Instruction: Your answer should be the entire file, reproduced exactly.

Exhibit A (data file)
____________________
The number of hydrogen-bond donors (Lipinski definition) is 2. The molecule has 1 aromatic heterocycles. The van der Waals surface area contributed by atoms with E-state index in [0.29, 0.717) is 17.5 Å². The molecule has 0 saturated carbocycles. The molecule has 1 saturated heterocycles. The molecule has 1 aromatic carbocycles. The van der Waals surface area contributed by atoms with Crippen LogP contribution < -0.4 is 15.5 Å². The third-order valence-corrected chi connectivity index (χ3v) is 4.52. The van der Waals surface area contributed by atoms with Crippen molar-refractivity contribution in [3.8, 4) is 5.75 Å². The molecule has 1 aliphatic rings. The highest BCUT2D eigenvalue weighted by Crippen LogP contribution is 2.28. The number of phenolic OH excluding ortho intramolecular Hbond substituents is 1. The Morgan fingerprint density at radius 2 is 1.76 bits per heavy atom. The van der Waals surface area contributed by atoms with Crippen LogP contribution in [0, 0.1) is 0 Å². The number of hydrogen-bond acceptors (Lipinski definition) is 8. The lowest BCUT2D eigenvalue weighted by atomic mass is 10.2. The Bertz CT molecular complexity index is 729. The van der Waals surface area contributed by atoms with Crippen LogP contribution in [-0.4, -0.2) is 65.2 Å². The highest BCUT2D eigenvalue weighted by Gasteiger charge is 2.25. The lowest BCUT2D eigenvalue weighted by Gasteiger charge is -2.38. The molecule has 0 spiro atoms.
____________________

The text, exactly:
The number of hydrogen-bond donors (Lipinski definition) is 2. The molecule has 1 aromatic heterocycles. The van der Waals surface area contributed by atoms with E-state index in [0.29, 0.717) is 17.5 Å². The molecule has 0 saturated carbocycles. The molecule has 1 saturated heterocycles. The molecule has 1 aromatic carbocycles. The van der Waals surface area contributed by atoms with Crippen LogP contribution < -0.4 is 15.5 Å². The third-order valence-corrected chi connectivity index (χ3v) is 4.52. The van der Waals surface area contributed by atoms with Crippen molar-refractivity contribution in [3.8, 4) is 5.75 Å². The molecule has 1 aliphatic rings. The highest BCUT2D eigenvalue weighted by Crippen LogP contribution is 2.28. The number of phenolic OH excluding ortho intramolecular Hbond substituents is 1. The Morgan fingerprint density at radius 2 is 1.76 bits per heavy atom. The van der Waals surface area contributed by atoms with Crippen LogP contribution in [0, 0.1) is 0 Å². The number of hydrogen-bond acceptors (Lipinski definition) is 8. The lowest BCUT2D eigenvalue weighted by atomic mass is 10.2. The Bertz CT molecular complexity index is 729. The van der Waals surface area contributed by atoms with Crippen LogP contribution in [-0.4, -0.2) is 65.2 Å². The highest BCUT2D eigenvalue weighted by Gasteiger charge is 2.25. The lowest BCUT2D eigenvalue weighted by Gasteiger charge is -2.38. The molecule has 0 spiro atoms.